Why you SHOULDN’T post back-to-school photos on social media
STRANGER DANGER Why you SHOULDN’T post back-to-school photos on social media
Cybersecurity company McAfee says despite fears paedophiles will access images, 53 per cent of parents will still post their children‘s first day back at school online By Ellie Cambridge 5th September 2018, 8:30 am Updated: 5th September 2018, 8:56 am CHILDREN all across Britain headed back to school this week and proud parents have been sharing snaps of them on social media.
But security experts have warned against posting pictures of the youngsters online , in case they fall into the wrong hands. PA:Press Association As kids return to school this week proud parents shared pictures of their youngsters
Chuffed mums and dads share about 1.3billion images of their kids on social media each year.
Almost a third of those are posted on public profiles, which can be looked at by anyone.
Cybersecurity company McAfee said despite fears paedophiles could access images, 53 per cent of parents will still post about their children‘s first day back at school online.
Raj Samani, Chief Scientist and Fellow at McAfee, told the Metro : “Before proud parents share their children’s ‘first day’ photos on social media, they must consider the potential consequences of what they post. Alamy 2 A security company has warned parents against sharing pictures of their kids
“These sorts of images can be used to gather personal information such as school, location, a child’s full name, or even birth dates to paint a picture of who they are.”
The security company warns it is not just safety issues that should stop parents oversharing their family snaps.
Studies have shown young people feel worried and anxious when their mum and dad uploads private pictures of them online.
Mr Samani added: “Parents also need to think about the emotional risks as they build a ‘digital identity’ of their children online, often without their consent.” Tips on social media sharing for parents Sharenting can put your kids at risk online – follow this guide to stay safe… Master the privacy settings – Check who can see your posts and make sure they aren’t public. Find out how in our guide to Facebook privacy . On Instagram, consider setting your profile to private. Think twice before posting – Could this post prove embarrassing for my child when they’re older? Could this comment be taken out of context? If in doubt, don’t share. Talk to your child – When your child is old enough to grasp social media, ask if they are okay with you sharing a post or photo. Don’t share – One of the best ways to keep your child safe online is not to share photos and posts about them. Check online safety guides – The NSPCC , Internet Matters and Childnet all have social media protection resources for parents that you can consult. Kieran Hayler reveals he’s taking kids back to school as ex Katie Price continues holiday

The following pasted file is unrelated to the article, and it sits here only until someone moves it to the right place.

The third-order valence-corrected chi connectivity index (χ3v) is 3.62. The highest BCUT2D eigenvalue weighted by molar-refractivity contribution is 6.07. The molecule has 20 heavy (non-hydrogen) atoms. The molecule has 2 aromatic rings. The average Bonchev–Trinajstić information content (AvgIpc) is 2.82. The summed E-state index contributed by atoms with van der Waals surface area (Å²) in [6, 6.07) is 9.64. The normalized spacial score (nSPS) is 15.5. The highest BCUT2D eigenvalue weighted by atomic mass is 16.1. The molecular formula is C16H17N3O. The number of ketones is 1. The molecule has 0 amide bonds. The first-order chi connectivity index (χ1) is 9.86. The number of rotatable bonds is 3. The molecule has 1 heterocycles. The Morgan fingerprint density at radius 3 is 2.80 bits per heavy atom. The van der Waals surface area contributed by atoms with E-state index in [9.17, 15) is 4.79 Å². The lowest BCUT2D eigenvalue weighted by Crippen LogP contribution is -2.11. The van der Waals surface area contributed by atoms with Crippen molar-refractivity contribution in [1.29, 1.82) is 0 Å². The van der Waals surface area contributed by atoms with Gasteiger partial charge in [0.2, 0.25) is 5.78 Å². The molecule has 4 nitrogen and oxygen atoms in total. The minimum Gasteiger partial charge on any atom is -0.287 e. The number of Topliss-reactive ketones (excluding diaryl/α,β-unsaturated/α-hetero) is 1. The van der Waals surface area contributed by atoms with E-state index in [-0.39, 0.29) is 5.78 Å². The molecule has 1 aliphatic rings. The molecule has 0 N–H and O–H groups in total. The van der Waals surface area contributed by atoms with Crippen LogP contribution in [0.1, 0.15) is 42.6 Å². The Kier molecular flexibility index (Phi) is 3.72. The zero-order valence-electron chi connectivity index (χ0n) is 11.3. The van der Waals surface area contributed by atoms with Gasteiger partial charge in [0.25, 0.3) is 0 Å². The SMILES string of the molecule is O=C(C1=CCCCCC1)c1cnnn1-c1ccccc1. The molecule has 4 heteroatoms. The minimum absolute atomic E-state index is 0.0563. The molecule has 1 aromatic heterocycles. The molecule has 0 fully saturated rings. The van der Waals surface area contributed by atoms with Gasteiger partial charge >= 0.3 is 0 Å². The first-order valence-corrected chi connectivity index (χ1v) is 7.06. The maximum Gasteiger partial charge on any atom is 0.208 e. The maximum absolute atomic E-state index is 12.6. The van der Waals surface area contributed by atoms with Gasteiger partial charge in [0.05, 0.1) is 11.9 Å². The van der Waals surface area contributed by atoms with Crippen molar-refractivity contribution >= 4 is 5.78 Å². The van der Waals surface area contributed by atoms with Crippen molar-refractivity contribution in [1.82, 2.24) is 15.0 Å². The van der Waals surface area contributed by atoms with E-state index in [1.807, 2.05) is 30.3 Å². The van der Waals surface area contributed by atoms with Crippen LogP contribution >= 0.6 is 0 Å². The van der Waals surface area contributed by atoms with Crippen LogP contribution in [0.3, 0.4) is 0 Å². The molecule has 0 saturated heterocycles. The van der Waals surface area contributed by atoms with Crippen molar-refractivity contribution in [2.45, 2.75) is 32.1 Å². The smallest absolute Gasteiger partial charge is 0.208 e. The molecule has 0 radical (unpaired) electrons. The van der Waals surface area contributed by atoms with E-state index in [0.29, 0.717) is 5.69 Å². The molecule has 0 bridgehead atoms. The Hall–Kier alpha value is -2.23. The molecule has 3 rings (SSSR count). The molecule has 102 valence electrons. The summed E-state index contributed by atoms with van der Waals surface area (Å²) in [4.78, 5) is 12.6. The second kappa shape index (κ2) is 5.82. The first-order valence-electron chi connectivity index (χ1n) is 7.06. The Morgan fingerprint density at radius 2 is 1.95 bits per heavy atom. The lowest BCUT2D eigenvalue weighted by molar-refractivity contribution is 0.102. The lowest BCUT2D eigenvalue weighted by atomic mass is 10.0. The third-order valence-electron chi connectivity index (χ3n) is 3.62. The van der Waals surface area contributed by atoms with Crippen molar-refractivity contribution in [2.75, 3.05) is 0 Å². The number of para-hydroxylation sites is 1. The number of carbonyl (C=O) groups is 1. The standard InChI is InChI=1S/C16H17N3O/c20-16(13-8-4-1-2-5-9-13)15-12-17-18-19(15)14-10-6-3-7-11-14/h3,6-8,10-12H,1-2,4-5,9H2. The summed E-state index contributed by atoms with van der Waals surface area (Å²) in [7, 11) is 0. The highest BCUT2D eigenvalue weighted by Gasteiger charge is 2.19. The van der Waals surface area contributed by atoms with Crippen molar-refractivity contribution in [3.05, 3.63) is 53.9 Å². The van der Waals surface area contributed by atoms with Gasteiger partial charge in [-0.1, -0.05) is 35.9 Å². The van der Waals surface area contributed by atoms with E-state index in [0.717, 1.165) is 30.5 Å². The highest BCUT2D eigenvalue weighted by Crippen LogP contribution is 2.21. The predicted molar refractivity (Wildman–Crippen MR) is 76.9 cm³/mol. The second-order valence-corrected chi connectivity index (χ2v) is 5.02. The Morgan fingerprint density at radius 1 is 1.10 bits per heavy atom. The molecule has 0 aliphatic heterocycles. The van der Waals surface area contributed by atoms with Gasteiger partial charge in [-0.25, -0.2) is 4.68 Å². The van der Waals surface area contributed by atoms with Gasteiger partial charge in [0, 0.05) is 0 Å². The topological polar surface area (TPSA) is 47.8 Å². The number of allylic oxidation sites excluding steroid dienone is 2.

He said parents need to ask the question “would my child feel embarrassed if this was shared?” and to think if it could lead to bullying.
Earlier this year we reported how parents who publish photos of their children on social media could unintentionally be handing material to paedophiles .
The harmless practice known as “sharenting” (a mix of sharing and parenting) refers to all the proud posts mum and dads share of their children on the likes of Facebook and Instagram, MPs heard in June.
Children‘s charity Barnardo’s warned that paedophiles could find this type of content and circulate it online. MOST READ IN NEWS Common painkiller taken by millions ‘increases heart attack and stroke risk 50%’ ‘I HOPE HE SUES’ Elon Musk labels hero Brit cave diver a ‘child rapist’ in latest rant SNAP HAPPY? Mums mistime their sexy selfies as they’re photobombed in the funniest ways SCHOOL‘S OUT Thousands of kids set for 4.5 day week as schools close to save cash SHE’S AT IT AGAIN Shameless German CBB star Katja Krasavice shaves a VERY intimate area NO MEAN FEET Student finds £1,000 in trainers from eBay – and sends cash BACK in 25 minutes
The organisation was among a panel of experts that highlighted the risks children are exposed to on social media to MPs on the Science and Technology Committee.
The warning comes as Victoria Beckham shared a comedy picture of daughter Harper wearing a mask of dad David on her way to school.
The six-year-old looked adorable in the get-up which was a hit with fans on her mum’s Instagram page.
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